We can also ask this question of development efforts. Do we ditch non-profits for social entrepreneurship? Do we forget about corrupt governments and simply focus on grassroots efforts? Do we do charitable deeds or do we encourage trade and economic empowerment? Do we do research or do we act? The answer to me is that we should do both, as long as all our efforts focus on sustainability and not just short term do-goodism.
Choose your frame wisely
Your frame can make or break your vision. Typically the frame of individual responsibility tends to prevail in North American society, but this frame is insufficient when viewing issues of global consequence, so we have to step back and make sure that we are using frames that handle the issue responsibly. For example, it is not sufficient to say that people should exercise and eat healthy without also adding that governments should create walkable streets for them to exercise and ensure good housing, less traffic, violence and noise in order to reduce stressors that may make people likely to imbibe unhealthy habits. One frame focuses on the individual, the other integrates the system for a holistic perspective.
Looking at the civil rights movement, we see that it was framed insightfully. The civil rights movement was not simply named an anti-segregation effort but a civil rights movement. In addition, Martin Luther King Jr appealed to the highest and most transcendent sensibilities in his people and his opponents when advocating for change. He connected the dots to a human rights framework, and made the case for change based on his conviction that his proposed change was morally superior. This moral vision was the frame into which the issue (segregation) was placed.
A more contemporary example of framing is the issue of vaccination in the United States. Vaccination is considered a moral and political issue in the United States because people wonder: what right does the government have to tell me what to do with my children? Since the language of individual freedom and responsibility is the mother tongue of the United States, the challenge of the public health worker is to reframe the question away from the individual freedom frame and toward the population health frame. So if asked on television: “what is your right to tell me what to do with my child?”, instead of feeling defensive, you will have to take a step back and reply in a way that recognizes the individual and social and environmental factors that affect health. Instead of feeling defensive and telling the person why you have a right, step back and set the frame; help them understand how their child’s vulnerability to infection reduces the population’s immunity, causes many others to be infected and increases health care spending.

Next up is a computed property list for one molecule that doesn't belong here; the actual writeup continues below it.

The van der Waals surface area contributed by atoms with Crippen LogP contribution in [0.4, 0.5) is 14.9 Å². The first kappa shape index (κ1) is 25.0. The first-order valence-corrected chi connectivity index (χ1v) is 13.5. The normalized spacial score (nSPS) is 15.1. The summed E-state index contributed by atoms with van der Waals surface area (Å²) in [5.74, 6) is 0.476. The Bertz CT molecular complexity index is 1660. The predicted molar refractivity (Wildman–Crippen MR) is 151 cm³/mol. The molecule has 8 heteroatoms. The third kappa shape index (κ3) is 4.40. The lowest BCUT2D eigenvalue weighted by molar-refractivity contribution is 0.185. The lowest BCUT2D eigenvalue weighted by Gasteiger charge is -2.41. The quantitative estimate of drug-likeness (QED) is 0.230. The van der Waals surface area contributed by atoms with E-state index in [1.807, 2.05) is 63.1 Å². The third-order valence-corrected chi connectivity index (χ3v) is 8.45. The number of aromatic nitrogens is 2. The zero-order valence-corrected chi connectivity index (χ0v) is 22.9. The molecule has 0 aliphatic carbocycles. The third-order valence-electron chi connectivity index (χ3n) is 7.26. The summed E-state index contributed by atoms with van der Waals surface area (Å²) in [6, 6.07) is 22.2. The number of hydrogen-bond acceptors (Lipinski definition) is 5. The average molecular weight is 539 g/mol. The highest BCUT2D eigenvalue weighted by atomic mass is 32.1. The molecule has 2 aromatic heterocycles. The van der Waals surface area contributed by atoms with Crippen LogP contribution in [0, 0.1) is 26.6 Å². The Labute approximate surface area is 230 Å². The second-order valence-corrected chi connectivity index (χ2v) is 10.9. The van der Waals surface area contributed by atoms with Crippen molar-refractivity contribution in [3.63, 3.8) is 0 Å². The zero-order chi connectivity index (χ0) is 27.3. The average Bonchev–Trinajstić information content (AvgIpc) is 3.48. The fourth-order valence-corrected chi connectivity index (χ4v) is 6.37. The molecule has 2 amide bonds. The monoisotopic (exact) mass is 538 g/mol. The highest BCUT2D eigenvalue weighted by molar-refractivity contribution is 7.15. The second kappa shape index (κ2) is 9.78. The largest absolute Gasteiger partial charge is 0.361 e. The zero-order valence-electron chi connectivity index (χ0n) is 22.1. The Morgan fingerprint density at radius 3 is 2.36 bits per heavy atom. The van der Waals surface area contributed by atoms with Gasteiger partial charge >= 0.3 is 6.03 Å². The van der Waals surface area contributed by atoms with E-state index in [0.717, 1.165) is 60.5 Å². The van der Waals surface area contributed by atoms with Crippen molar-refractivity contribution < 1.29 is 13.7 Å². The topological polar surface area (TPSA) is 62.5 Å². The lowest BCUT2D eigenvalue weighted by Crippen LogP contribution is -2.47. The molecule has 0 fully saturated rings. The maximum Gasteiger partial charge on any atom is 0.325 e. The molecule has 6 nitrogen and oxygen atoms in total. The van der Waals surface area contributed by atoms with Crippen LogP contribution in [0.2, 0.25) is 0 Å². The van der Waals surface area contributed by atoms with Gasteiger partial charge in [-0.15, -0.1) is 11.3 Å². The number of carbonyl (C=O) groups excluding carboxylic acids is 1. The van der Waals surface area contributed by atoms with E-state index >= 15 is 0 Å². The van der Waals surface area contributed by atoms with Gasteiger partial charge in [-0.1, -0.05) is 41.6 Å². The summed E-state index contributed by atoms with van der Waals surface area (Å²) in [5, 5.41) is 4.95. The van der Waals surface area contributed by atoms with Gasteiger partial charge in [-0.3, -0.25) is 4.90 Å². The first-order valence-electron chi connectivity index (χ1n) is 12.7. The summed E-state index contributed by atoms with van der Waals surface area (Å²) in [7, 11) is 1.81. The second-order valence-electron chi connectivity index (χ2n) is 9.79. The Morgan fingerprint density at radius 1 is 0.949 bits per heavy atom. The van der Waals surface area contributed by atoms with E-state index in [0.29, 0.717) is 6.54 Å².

The law is an important technology too
Law is a critical technology for sustaining a movement. Legal activism had been used by more moderate members of the civil rights movement before Martin Luther King Jr became a leader, but the legal activism had not been creating the required results at this point. The community-centered movement of Martin Luther King Jr was important for the civil rights movement to grow, to have a voice in society and have bargaining power with the systems of the day. However, the resources for the boycott were already being depleted and strained by law enforcement, and without the law being passed to end segregation on the buses, the boycott would not have been sustained. Temperate and reasoned legal activism and more energized civil participation need to go hand in hand to sustain a movement. One without the other would have been futile in this case.
A recent example of using the law as a form of liberation technology is 18-year-old Memory Banda, who rallied the girls in her community to ask Malawi’s Parliament to change the legal marriage age to eighteen in order to change the norms around child marriage and sexual assault in her community.
In this overview, we see that history has rich lessons for us on creating change. Some recurring features of successful social change efforts include diversity in the movement, the use of privilege and power to facilitate change, a deep insider understanding of context, the need for the law and community to work hand in hand, and thoughtful framing of issues to allow for a vision that is both global and incremental.